A future alternative to atherectomy or scoring balloons to tackle heavily calcified atherosclerotic lesions might be a balloon catheter that uses electromagnetic impulses to crack calcium. The technology is already used to breakup kidney stones. Todd J. Brinton, M.D, clinical associate professor of Medicine (cardiology), fellowship director program in biodesign, Stanford University, demonstrated proof of concept in videos shown during his presentation on the technology, where egg shells suspended in gelatin were cracked using a prototype catheter.
3-D Printing of Implantable Devices
Mayo Clinic is investigating the possibility of using commercially available 3-D printers to create customized implantable devices, such as heart valves or new blood vessels. The technology currently allows 3-D, CT or MRI image reconstructions of vessels and heart valves to be printed in plastic and rubber. Mayo clinic is looking at using biocompatible printing material to be able to print a new heart valve.
Theoretically, a patient’s 3-D CT scan data can be used as a basis to size and take a diseased valve and reconstruct it using software. It can then be printed and implanted in a patient, rather than using currently available one-size fits all devices.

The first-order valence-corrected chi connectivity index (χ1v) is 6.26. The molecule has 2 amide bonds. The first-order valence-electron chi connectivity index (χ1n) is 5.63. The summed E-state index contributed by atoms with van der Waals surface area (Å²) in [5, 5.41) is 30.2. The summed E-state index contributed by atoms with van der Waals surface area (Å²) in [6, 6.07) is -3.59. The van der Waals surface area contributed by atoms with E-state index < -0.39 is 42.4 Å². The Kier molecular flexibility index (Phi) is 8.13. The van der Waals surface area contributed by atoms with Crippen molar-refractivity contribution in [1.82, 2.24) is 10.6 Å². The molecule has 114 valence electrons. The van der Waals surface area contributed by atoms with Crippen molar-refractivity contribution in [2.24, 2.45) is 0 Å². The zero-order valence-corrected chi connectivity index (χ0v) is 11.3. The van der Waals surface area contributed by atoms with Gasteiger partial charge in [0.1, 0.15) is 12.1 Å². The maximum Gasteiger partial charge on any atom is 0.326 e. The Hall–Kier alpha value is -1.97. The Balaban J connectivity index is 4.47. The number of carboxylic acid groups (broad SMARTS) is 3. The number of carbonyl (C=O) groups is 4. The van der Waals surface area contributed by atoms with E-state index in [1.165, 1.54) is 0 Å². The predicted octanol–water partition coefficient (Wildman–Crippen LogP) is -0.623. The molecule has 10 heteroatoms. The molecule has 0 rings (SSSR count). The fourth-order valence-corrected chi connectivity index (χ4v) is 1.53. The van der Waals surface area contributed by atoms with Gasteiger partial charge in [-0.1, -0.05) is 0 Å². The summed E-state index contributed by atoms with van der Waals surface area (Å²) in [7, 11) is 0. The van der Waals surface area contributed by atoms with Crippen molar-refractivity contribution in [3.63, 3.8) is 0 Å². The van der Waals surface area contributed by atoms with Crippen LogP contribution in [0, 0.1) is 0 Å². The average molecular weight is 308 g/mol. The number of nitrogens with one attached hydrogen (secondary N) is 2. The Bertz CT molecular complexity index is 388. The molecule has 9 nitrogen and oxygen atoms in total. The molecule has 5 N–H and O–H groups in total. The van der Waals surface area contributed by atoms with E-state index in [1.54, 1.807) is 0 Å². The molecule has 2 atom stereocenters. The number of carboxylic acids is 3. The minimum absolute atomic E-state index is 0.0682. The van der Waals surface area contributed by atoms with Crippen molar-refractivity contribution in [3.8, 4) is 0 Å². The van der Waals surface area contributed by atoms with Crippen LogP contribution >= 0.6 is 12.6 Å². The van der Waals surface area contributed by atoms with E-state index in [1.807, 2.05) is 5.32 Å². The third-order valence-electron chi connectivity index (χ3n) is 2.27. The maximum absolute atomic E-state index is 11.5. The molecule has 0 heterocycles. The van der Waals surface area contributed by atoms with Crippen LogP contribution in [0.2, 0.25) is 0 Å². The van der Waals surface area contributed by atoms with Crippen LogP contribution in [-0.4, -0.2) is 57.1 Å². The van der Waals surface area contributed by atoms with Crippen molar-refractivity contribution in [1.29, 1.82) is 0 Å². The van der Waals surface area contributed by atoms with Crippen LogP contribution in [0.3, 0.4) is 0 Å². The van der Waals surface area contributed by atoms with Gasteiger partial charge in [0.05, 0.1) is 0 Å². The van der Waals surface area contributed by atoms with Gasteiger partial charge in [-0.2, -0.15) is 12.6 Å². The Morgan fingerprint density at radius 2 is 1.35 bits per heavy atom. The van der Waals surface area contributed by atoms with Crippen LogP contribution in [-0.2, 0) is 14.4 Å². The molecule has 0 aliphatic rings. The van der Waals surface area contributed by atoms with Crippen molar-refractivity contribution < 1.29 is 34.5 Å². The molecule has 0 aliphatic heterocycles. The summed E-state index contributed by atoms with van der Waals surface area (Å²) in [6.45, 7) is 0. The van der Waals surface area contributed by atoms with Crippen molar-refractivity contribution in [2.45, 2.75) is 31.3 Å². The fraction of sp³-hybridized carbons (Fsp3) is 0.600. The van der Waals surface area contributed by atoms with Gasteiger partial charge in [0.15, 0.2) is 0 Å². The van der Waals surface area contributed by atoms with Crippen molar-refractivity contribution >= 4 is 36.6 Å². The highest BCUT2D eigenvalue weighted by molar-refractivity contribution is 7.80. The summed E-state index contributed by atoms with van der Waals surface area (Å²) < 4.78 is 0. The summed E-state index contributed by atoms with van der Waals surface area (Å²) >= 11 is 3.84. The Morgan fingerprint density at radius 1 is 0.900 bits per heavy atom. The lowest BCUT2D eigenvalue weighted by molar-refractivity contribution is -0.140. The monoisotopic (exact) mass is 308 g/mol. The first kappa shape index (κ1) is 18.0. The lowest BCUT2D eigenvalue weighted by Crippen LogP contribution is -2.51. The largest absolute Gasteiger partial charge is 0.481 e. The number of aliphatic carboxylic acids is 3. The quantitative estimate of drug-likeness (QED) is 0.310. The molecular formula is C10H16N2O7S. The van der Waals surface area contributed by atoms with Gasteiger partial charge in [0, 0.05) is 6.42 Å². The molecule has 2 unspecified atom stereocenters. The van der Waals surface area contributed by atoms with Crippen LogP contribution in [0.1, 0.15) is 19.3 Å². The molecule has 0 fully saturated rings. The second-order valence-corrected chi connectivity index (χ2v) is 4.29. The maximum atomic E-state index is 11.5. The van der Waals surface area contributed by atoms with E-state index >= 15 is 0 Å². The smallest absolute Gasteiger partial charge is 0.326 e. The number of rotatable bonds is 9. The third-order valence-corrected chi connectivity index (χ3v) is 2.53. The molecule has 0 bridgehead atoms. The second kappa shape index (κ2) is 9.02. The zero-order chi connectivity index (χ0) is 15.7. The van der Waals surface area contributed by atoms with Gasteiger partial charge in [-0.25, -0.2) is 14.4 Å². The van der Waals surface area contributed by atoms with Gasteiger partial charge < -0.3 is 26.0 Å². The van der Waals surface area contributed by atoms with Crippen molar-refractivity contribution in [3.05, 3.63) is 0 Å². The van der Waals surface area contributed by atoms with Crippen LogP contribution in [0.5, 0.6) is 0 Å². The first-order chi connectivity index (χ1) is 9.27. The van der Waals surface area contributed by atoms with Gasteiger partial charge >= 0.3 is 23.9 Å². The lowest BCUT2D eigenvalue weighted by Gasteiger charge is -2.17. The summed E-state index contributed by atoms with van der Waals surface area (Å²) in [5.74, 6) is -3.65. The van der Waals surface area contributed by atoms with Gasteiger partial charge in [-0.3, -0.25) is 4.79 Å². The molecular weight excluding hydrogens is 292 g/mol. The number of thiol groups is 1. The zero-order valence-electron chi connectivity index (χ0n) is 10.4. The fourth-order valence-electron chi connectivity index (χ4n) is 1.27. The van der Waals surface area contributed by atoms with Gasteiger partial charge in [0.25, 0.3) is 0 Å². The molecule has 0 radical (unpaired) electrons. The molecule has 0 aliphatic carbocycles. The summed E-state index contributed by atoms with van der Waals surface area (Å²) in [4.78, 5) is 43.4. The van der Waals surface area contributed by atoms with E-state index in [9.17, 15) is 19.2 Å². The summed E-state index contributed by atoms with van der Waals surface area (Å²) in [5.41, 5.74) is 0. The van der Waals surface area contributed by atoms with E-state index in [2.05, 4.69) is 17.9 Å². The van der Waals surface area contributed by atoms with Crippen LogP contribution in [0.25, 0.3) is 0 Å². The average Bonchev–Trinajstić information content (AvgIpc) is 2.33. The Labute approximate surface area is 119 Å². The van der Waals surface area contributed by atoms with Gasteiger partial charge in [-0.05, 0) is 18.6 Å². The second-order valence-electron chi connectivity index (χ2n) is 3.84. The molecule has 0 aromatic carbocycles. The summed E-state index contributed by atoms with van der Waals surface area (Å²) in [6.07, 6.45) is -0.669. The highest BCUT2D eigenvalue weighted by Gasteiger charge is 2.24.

The 3-D printer technology has been displayed at TCT for several years with the University of Colorado’s Hands on Hearts collection of 3-D printed plastic hearts, created from patient’s CT scans.
TCT Innovates Scientific Symposia
TCT itself was quite innovative this year, eliminating its massive printing of more than 10,000 show and session guides and instead issuing all attendees a Samsung Galaxy tablet computer. The tablet was preloaded with an app to navigate all the TCT sessions and events, and offered features such as the ability to answer polls during sessions, ask the presenters questions during sessions, download presentation slides and message colleagues. While this offered a level of interaction never before possible with traditional paper guides, it required an army of people detailed to IT helpdesks to walk users through how to set up the devices and navigate the app.